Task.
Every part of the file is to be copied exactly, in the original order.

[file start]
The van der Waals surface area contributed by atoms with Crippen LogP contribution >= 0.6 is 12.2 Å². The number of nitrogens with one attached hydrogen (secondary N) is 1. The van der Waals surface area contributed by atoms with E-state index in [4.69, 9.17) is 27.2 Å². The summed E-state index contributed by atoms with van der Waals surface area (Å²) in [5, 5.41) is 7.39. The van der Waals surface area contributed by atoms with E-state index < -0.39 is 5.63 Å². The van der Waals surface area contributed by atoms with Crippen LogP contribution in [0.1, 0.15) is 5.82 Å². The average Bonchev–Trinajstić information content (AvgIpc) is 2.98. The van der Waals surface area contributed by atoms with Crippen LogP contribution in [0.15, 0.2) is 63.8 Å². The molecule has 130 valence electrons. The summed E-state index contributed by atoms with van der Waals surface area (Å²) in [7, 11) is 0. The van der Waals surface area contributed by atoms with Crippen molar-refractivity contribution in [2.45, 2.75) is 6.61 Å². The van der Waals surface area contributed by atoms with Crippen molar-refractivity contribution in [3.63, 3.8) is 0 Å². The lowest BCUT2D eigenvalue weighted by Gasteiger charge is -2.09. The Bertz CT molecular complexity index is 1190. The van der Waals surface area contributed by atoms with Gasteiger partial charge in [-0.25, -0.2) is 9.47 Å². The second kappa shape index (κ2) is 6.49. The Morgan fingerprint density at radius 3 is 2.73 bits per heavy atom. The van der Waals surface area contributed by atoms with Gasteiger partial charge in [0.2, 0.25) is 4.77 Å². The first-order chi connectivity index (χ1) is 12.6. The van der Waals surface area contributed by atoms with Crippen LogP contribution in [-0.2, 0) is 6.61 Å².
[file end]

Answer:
The van der Waals surface area contributed by atoms with Crippen LogP contribution >= 0.6 is 12.2 Å². The number of nitrogens with one attached hydrogen (secondary N) is 1. The van der Waals surface area contributed by atoms with E-state index in [4.69, 9.17) is 27.2 Å². The summed E-state index contributed by atoms with van der Waals surface area (Å²) in [5, 5.41) is 7.39. The van der Waals surface area contributed by atoms with E-state index < -0.39 is 5.63 Å². The van der Waals surface area contributed by atoms with Crippen LogP contribution in [0.1, 0.15) is 5.82 Å². The average Bonchev–Trinajstić information content (AvgIpc) is 2.98. The van der Waals surface area contributed by atoms with Crippen LogP contribution in [0.15, 0.2) is 63.8 Å². The molecule has 130 valence electrons. The summed E-state index contributed by atoms with van der Waals surface area (Å²) in [7, 11) is 0. The van der Waals surface area contributed by atoms with Crippen molar-refractivity contribution in [2.45, 2.75) is 6.61 Å². The van der Waals surface area contributed by atoms with Crippen molar-refractivity contribution in [3.63, 3.8) is 0 Å². The lowest BCUT2D eigenvalue weighted by Gasteiger charge is -2.09. The Bertz CT molecular complexity index is 1190. The van der Waals surface area contributed by atoms with Gasteiger partial charge in [-0.25, -0.2) is 9.47 Å². The second kappa shape index (κ2) is 6.49. The Morgan fingerprint density at radius 3 is 2.73 bits per heavy atom. The van der Waals surface area contributed by atoms with Gasteiger partial charge in [0.2, 0.25) is 4.77 Å². The first-order chi connectivity index (χ1) is 12.6. The van der Waals surface area contributed by atoms with Crippen LogP contribution in [-0.2, 0) is 6.61 Å².